Representations were made to on similar provisions for intermediary services as well, to exclude them from Rule 9 and bring the position at par with global best practice. However, the position after this amendment was continued in the GST regime as well. Section 13(8) is analogous to Rule 9 of the PoPS. Numerous representations have been made in the GST regime to give relief to suppliers of intermediary services so that they could efficiently participate in international trade. With this background, the next portion examines the IGST Act on the bedrock of all statutes – Article 14.


When it comes to an economic or financial legislation, the state is the vested with utmost flexibility. However, such laws must not be in violation of Article 14 of the Constitution, i.e., it must not violate the people’s right to equality, and if it does, it will be declared void up to the degree of such repugnancy under Article 13(2) of the Indian Constitution. As a result, every law must satisfy the constitutionality test, which is nothing more than a sparkly term for the rationality test. It is a general understanding that anytime fiscal legislation is enacted with the aim of levying taxes on a certain product or exempting some other product from taxation, the creation of a classification is essential.

The Supreme Court in the case of East India Tobacco Co v. State of Andhra Pradesh held that it is incumbent on the person who challenges a law as discriminatory to prove that it is not based on a valid classification, and this burden is amplified when the law being challenged is a taxing statute. While the state has broad discretion in deciding which people or things to tax, and the statute would not be open to challenge merely because it taxes some people or things but not others, the statute must pass the constitutional test of Article 14. For a classification to be valid, it must not create a class of person or things to put them in a disadvantageous position than others. Article 14 states that all people who are subjected to legislation should be treated equally in the same circumstances and under the same conditions.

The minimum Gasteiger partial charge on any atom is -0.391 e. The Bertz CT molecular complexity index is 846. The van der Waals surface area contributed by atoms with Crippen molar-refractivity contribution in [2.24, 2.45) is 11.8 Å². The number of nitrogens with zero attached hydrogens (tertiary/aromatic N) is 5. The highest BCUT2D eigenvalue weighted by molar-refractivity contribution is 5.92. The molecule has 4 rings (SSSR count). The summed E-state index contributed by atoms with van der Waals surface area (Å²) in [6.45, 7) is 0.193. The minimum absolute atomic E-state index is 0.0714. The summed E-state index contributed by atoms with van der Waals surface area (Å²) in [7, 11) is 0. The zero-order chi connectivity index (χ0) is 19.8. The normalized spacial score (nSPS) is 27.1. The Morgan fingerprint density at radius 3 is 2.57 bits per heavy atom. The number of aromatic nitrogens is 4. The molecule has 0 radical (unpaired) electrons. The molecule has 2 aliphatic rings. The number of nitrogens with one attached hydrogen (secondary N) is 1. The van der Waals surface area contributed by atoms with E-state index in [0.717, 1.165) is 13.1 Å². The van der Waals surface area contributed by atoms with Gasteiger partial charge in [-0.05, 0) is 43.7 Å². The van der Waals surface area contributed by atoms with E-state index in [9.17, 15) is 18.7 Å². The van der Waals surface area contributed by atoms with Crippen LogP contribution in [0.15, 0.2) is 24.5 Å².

To pass the test of reasonable classification, a legislation must not be arbitrary. To prove reasonability of a legislation, two conditions must be met:

(i) the classification done in the legislation must be based on an intelligible differentia that distinguishes those who are grouped together from those who are not, and

(ii) the differentia must have a rational relationship to the object that the statute is attempting to achieve. While classification can be based on a variety of factors, there must be a link between the basis of classification and the purpose of the Act under consideration.

The IGST Act discriminates certain services provided under section 13(8) of IGST Act from other services. The same is reproduced below:

“13(8) The place of supply of the following services shall be the location of the supplier of services, namely: –

(a) services supplied by a banking company, or a financial institution, or a non-banking financial company, to account holders;
(b) intermediary services;
(c) services consisting of hiring of means of transport, including yachts but excluding aircrafts and vessels, up to a period of one month.”
Intelligible Differentia

In the above-mentioned provision, apart from intermediary services, banking services and transport services are also kept out of the purview of export of services by designating location of services as location of supplier. The group of classes created therein is not based on an intelligible differentia because there is no reason provided to designate the location of these services in a manner different from the rest of the services. The absence of reason was first noted during the service tax regime and continued in the GST regime.

The mechanism to tax intermediary services provided to foreign enterprises is arbitrary, with reference to other similar services provided to foreign enterprises. The rationale behind taxing an intermediary for providing services to foreign enterprises is not specifically stated by the government, and the same was not a part of discussion in the parliamentary speeches or debates. There are several exemptions available for exports with the aim of increasing foreign reserves, however, no such exemption has been granted to the intermediary suppliers.

Relation of differentia with the object of the Act

For a classification to pass the test of Article 14, it must not be arbitrary but has to be rational, it means that the classification must be based on some qualities or characteristics that are shared by all those grouped together, but not by those who are excluded, and those qualities or characteristics must have a reasonable relationship to the legislative object. In the present case there are no shared objective qualities provided by the government which the banking services, intermediary service and transport service share that distinguish them from the rest of the services.

Furthermore, the statement of objects and reasons accompanied by one hundred and twenty second bill carves out the scope of entire IGST Act, which is to levy GST on inter-state transactions. The preamble to the IGST Act is given below:

“An Act to make a provision for levy and collection of tax on inter-State supply of goods or services or both by the Central Government and for matters connected therewith or incidental thereto.”